I saw a patch of pebbly asphalt on the left, just big enough to park two cars. “Here!” I shouted, and Gary pulled into it. We got out and slammed our car doors, and I felt guiltily American for the racket. I wanted to apologize to the loch.

We stood on the bank, side by side, collars turned up against the cold as we gazed across the lake, sleeping beneath a fog suspended so still above the water it looked like a photograph. There was quiet in the mist. Quiet in the loch. Quiet in the soft green that framed the panorama in lush tufts.

And yet. There was something stifling in the eerie serenity of this place, and I felt the familiar rumblings of anxiety taking hold. For a moment, I thought the fear was making its own noise, like the crunching of tires on gravel. But it was a small car pulling in behind ours. It seemed the most extraordinary coincidence that another person would have found this remote spot, given how deserted the roads had been.

The door opened and a man in a kilt got out. A man in a kilt. With bagpipes. Gary and I stared, dumbfounded, as if a spaceship had landed. He nodded at us, I think, and walked to another spot on the bank. Then, with his back to us, put his mouth to a pipe and started to play.

Gary squeezed my hand. “Is this for real?” he whispered.

“I think the Scottish tourist authority has spies in the heather,” I joked. “And when they see tourists stop at Loch Tummel, they radio this guy to come and play the bagpipes.”

Gary smiled and put his arm around me.

“I mean, what is he doing here?” I asked.

Gary shrugged. “Inspiration.”

The racket of the instrument, squeezing and crying out a dissonant tune that filled the empty space with the unmistakable presence of human spirit, reminded me of a still house suddenly filled with the tumult of children. The knot of anxiety loosened in my belly. Slowly, a fluid realization took its place.

I reached my arm around Gary’s waist and understood, finally, that quiet was my fear. Those notes, assaulting the hills, that was peace.

Comments [post a comment]

Posted by Patricia Moed on Monday, August 9th, 2004 at 8:38 PM
Ellen-- It's wonderful seeing your story here in final form. I enjoyed reading it in the earlier draft too. Congratulations!

Posted by Steven Hansen on Tuesday, August 10th, 2004 at 3:51 PM
Very nice description of the Scottish countryside. The mist over the water is particularly alluring, and the notes of the bagpipe wafting over and into that makes an unforgettable, sensual (sensuous?) image. Peace, indeed.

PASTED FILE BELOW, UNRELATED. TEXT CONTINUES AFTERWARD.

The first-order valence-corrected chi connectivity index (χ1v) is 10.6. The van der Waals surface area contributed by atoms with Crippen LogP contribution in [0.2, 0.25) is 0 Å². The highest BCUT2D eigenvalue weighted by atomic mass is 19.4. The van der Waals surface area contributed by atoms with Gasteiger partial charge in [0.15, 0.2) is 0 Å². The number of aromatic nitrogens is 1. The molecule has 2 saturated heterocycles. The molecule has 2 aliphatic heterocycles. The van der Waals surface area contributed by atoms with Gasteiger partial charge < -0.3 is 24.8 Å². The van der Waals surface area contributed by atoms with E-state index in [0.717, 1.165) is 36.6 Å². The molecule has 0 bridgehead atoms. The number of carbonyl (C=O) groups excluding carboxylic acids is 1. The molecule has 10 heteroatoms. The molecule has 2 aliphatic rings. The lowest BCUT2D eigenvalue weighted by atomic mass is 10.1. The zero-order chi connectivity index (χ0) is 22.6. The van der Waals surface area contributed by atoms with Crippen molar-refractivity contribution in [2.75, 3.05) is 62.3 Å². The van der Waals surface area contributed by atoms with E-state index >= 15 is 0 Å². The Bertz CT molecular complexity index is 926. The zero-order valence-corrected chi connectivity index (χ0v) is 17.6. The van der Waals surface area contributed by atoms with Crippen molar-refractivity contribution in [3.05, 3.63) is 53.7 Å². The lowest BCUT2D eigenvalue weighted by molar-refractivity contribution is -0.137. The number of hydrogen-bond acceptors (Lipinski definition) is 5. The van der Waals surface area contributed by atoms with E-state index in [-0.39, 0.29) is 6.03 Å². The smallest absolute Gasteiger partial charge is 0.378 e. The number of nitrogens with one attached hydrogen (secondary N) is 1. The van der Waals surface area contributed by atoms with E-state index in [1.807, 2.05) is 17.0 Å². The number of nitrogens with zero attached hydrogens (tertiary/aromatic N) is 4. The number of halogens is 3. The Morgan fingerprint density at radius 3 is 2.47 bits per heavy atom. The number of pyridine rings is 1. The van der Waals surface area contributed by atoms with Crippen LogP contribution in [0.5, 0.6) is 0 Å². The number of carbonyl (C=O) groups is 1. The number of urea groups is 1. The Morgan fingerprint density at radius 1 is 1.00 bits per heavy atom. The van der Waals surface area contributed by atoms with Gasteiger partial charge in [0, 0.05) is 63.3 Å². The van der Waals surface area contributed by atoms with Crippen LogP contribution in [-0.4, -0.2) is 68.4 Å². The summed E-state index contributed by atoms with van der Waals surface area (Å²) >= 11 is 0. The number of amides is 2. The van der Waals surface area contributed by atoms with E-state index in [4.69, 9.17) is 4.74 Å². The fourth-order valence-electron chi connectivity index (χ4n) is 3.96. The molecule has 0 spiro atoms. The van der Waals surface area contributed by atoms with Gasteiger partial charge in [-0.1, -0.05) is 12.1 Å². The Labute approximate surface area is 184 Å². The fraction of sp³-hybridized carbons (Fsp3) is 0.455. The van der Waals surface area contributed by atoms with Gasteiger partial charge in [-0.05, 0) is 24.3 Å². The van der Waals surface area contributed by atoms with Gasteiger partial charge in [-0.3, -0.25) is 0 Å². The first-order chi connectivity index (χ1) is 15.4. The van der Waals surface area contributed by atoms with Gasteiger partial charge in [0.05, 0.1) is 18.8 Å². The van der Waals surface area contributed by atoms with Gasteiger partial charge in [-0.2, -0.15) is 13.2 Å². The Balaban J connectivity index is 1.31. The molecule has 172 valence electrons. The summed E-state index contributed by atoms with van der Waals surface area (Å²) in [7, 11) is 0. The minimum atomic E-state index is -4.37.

Posted by Dave Clapper [ editor@smokelong.com ] on Tuesday, August 10th, 2004 at 4:54 PM
Lovely work as always, Ellen. Amazing how we try to escape the daily stresses of our lives only to realize that in many cases those are what provides our sanity.

Posted by Lee Utnick on Tuesday, August 10th, 2004 at 7:07 PM
You write as beautiful as the notes echoing off the water, thanks for taking me there!

Posted by David Veronese on Tuesday, August 10th, 2004 at 11:09 PM
What a beautiful and inspirational story. Ellen tells about the real world of relationships in our stressful times, not the television version.

Posted by Susan DiPlacido on Wednesday, August 11th, 2004 at 7:59 AM
Great story!

Posted by Kathy Fish on Wednesday, August 11th, 2004 at 11:22 AM
I absolutely love this very gently told story. The images of the loch and the bagpipe player are exquisite. Beautiful work here...

Posted by Maryanne Stahl on Wednesday, August 11th, 2004 at 1:05 PM
brava, Ellen. nicely worked; lovely writing. but as I crave quiet, how about I go to Scotland and you visit my relatives on Long Island? ;-)

Posted by Craig Snyder [ headsfromspace@yahoo.com ] on Friday, August 13th, 2004 at 1:37 PM
That chick sure is crazy, all right. And what was that bagpiper doing there? I really want to know. It's tearing at me, kinda.

Posted by Myfanwy Collins on Sunday, August 15th, 2004 at 5:46 PM
What a beautiful, tense, amazing story. I love it. Thanks for publishing it.

Posted by debbie ice on Sunday, August 22nd, 2004 at 6:07 PM
Then ending was right on! Notes assaulting the hills! Peace indeed. Nice, ellen!